“When I was a kid, I loved odd bits of trash…” he wrote. “I collected dried lizard carcasses, bones from who knows what, coins, keys, chipped baubles from old chandeliers…”
Though he couldn’t explain the meaning behind these objects, the action of preserving them seemed important. But as the poet made clear, there was no mistaking the meaning behind the other objects—the photographs and bracelet, in particular. These objects had belonged to his mother, and since she had recently passed (“I’m not sentimental about this,” he assured, “it’s what happens”) these objects now held even greater meaning than before.
“The photographs and the bracelet … are the only objects I’d like you to return,” he requested. “In a way, they mean nothing to me, and yet they are crucial to my understanding of who I am.”
As I hold the bracelet and photos in my hands, my mind returns once more to the postcards. Or rather, to the people who never sent them, those nameless folks whose home we invaded that summer afternoon. Much like the poet’s photos and bracelet, the postcards meant nothing to me, either. And yet, I, too, felt compelled to make meaning from them, to find some link between the objects and my life.
Of course, there is no link—nothing tangible, at least. After all, I’d never been to the places on those postcards, nor did their images spur any memories for me. Nevertheless, I couldn’t help but wonder if I’d passed the postcards’ previous owners at the grocery store, or waved to them while walking the dog.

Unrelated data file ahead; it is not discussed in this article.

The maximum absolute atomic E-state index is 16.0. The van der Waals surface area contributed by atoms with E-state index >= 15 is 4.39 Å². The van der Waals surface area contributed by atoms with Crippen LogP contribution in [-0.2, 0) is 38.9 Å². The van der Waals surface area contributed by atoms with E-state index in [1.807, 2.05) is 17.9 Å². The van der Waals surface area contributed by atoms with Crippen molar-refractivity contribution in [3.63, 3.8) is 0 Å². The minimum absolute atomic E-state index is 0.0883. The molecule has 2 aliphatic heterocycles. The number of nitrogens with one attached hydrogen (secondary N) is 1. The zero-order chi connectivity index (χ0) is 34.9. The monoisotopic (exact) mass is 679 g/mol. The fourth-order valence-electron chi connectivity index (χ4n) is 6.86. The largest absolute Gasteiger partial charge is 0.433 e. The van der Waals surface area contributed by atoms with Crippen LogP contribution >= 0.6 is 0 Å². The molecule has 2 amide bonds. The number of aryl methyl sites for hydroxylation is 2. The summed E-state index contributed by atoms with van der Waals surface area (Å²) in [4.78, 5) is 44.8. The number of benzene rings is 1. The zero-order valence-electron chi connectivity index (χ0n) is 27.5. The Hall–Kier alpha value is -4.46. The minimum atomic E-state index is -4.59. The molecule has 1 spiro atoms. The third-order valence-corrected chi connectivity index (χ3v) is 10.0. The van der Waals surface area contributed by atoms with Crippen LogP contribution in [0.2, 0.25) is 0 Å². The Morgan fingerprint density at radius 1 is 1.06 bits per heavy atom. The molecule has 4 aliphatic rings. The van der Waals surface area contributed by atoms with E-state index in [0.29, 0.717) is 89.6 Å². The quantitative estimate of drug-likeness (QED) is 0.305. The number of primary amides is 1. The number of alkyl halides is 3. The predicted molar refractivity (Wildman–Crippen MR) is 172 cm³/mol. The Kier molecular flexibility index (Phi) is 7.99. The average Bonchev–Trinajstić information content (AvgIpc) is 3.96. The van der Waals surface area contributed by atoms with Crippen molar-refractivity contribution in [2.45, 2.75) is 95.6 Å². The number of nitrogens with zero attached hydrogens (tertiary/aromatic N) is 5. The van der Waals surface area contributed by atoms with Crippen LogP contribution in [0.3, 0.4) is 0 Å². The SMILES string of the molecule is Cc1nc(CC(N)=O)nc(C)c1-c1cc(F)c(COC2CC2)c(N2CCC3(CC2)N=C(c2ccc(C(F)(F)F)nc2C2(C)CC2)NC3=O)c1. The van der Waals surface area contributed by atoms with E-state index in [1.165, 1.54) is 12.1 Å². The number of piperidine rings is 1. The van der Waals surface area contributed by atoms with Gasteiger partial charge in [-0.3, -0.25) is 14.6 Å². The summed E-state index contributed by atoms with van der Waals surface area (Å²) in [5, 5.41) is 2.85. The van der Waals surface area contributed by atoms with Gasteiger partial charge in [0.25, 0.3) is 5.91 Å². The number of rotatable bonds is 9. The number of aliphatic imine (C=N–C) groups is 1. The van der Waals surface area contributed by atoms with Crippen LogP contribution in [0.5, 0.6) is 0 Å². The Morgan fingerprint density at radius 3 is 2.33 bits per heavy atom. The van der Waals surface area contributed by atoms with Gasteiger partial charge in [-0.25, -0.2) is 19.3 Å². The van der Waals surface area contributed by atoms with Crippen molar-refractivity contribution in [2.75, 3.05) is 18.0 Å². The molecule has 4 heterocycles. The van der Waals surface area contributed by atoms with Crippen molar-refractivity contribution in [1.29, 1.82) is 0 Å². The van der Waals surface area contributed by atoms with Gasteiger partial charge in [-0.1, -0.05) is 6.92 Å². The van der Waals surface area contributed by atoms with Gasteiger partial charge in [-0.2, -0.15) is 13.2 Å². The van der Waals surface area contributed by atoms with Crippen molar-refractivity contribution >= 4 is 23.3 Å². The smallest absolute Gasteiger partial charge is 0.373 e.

Maybe, I liked to think, we connected in some other way.
This is the part of the story that previously felt too personal to share. How in the moments prior to finding the postcards, my son and I had done a bit of additional digging in those nameless peoples’ basement. And how for half an hour or so we flipped through their dust-encrusted books and records, each of which gave us a better sense of who those people were. And there, beyond those books and records—tucked away in the deepest cavern of that basement—sat another clue: a box overflowing with 16MM tins. They fit neatly alongside an ancient projector, each reel carefully labeled to note precisely which 1950s Christmas had been captured on that film.
Perhaps it goes without saying that I was compelled by the contents of those reels, and that a part of me wanted desperately to watch those frames flicker past as they whirred against that basement wall. But another part of me wanted no such role in that resurrection. Sure, I could fit the pieces together to form a narrative, but who’s to say it would be true? What would those reels reveal, after all, besides a family that likely loved each other?
Later, when I received the box from my poet friend, I’d ask myself similar questions related to the limits of an object’s worth: What good is a bracelet without a wrist? I’d wonder. A photo without a context? What does it all mean without meaning?
That afternoon at the estate sale, we snagged the postcards, but we left the reels alone. Let them rest, I thought as I took my son’s hand and started up their stairs. Go make your meaning elsewhere.